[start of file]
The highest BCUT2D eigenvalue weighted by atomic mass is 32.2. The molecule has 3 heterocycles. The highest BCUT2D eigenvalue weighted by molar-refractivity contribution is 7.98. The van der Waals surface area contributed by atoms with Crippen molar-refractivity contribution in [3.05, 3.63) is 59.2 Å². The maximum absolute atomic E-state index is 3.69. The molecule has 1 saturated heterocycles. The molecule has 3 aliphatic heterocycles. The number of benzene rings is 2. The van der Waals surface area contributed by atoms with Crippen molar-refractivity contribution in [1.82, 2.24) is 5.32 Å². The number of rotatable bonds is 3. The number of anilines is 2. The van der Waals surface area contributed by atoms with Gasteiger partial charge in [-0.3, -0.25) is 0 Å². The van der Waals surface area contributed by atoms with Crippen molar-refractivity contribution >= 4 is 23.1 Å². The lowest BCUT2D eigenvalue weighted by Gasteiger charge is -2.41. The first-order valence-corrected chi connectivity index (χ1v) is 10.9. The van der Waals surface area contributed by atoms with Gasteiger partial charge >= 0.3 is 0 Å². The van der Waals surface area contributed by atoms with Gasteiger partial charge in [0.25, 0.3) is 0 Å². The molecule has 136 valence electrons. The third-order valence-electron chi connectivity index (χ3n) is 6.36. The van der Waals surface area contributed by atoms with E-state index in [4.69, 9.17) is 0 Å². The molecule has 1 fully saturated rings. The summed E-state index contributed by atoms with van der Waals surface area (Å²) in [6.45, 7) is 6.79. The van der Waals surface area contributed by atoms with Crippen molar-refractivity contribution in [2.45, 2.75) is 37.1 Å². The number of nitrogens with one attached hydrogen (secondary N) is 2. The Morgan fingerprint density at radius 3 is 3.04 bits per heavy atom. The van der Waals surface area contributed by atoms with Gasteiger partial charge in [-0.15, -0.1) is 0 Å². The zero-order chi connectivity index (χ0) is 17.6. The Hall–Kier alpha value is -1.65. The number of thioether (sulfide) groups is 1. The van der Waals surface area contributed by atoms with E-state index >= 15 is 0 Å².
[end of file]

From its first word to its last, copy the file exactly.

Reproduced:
The highest BCUT2D eigenvalue weighted by atomic mass is 32.2. The molecule has 3 heterocycles. The highest BCUT2D eigenvalue weighted by molar-refractivity contribution is 7.98. The van der Waals surface area contributed by atoms with Crippen molar-refractivity contribution in [3.05, 3.63) is 59.2 Å². The maximum absolute atomic E-state index is 3.69. The molecule has 1 saturated heterocycles. The molecule has 3 aliphatic heterocycles. The number of benzene rings is 2. The van der Waals surface area contributed by atoms with Crippen molar-refractivity contribution in [1.82, 2.24) is 5.32 Å². The number of rotatable bonds is 3. The number of anilines is 2. The van der Waals surface area contributed by atoms with Gasteiger partial charge in [-0.3, -0.25) is 0 Å². The van der Waals surface area contributed by atoms with Crippen molar-refractivity contribution >= 4 is 23.1 Å². The lowest BCUT2D eigenvalue weighted by Gasteiger charge is -2.41. The first-order valence-corrected chi connectivity index (χ1v) is 10.9. The van der Waals surface area contributed by atoms with Gasteiger partial charge >= 0.3 is 0 Å². The van der Waals surface area contributed by atoms with Gasteiger partial charge in [0.25, 0.3) is 0 Å². The molecule has 136 valence electrons. The third-order valence-electron chi connectivity index (χ3n) is 6.36. The van der Waals surface area contributed by atoms with E-state index in [4.69, 9.17) is 0 Å². The molecule has 1 fully saturated rings. The summed E-state index contributed by atoms with van der Waals surface area (Å²) in [6.45, 7) is 6.79. The van der Waals surface area contributed by atoms with Crippen molar-refractivity contribution in [2.45, 2.75) is 37.1 Å². The number of nitrogens with one attached hydrogen (secondary N) is 2. The Morgan fingerprint density at radius 3 is 3.04 bits per heavy atom. The van der Waals surface area contributed by atoms with Gasteiger partial charge in [-0.15, -0.1) is 0 Å². The zero-order chi connectivity index (χ0) is 17.6. The Hall–Kier alpha value is -1.65. The number of thioether (sulfide) groups is 1. The van der Waals surface area contributed by atoms with E-state index >= 15 is 0 Å².